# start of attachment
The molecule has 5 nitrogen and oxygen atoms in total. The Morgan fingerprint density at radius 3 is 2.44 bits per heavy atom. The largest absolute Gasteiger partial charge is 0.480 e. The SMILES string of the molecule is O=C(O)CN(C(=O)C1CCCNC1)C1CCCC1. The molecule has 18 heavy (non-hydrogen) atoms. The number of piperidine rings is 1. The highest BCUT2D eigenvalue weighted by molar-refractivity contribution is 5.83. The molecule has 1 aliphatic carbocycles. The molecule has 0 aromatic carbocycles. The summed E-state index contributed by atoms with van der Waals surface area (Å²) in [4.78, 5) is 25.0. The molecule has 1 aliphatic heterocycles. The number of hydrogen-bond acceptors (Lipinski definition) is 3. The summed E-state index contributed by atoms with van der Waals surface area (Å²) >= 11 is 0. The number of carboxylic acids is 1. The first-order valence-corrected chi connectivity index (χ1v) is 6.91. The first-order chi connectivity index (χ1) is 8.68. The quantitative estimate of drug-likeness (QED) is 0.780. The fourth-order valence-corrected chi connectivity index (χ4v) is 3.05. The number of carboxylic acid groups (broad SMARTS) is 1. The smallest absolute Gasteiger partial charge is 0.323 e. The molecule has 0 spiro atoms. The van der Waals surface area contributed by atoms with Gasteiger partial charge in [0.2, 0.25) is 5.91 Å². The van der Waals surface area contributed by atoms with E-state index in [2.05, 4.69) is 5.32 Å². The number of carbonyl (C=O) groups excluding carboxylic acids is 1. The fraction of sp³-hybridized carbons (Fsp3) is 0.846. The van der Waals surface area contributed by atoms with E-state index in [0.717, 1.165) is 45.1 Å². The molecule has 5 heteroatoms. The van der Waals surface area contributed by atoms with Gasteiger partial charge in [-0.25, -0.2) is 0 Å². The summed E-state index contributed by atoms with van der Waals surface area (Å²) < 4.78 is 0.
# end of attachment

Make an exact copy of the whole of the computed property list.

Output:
The molecule has 5 nitrogen and oxygen atoms in total. The Morgan fingerprint density at radius 3 is 2.44 bits per heavy atom. The largest absolute Gasteiger partial charge is 0.480 e. The SMILES string of the molecule is O=C(O)CN(C(=O)C1CCCNC1)C1CCCC1. The molecule has 18 heavy (non-hydrogen) atoms. The number of piperidine rings is 1. The highest BCUT2D eigenvalue weighted by molar-refractivity contribution is 5.83. The molecule has 1 aliphatic carbocycles. The molecule has 0 aromatic carbocycles. The summed E-state index contributed by atoms with van der Waals surface area (Å²) in [4.78, 5) is 25.0. The molecule has 1 aliphatic heterocycles. The number of hydrogen-bond acceptors (Lipinski definition) is 3. The summed E-state index contributed by atoms with van der Waals surface area (Å²) >= 11 is 0. The number of carboxylic acids is 1. The first-order valence-corrected chi connectivity index (χ1v) is 6.91. The first-order chi connectivity index (χ1) is 8.68. The quantitative estimate of drug-likeness (QED) is 0.780. The fourth-order valence-corrected chi connectivity index (χ4v) is 3.05. The number of carboxylic acid groups (broad SMARTS) is 1. The smallest absolute Gasteiger partial charge is 0.323 e. The molecule has 0 spiro atoms. The van der Waals surface area contributed by atoms with Gasteiger partial charge in [0.2, 0.25) is 5.91 Å². The van der Waals surface area contributed by atoms with E-state index in [2.05, 4.69) is 5.32 Å². The number of carbonyl (C=O) groups excluding carboxylic acids is 1. The fraction of sp³-hybridized carbons (Fsp3) is 0.846. The van der Waals surface area contributed by atoms with E-state index in [0.717, 1.165) is 45.1 Å². The molecule has 5 heteroatoms. The van der Waals surface area contributed by atoms with Gasteiger partial charge in [-0.25, -0.2) is 0 Å². The summed E-state index contributed by atoms with van der Waals surface area (Å²) < 4.78 is 0.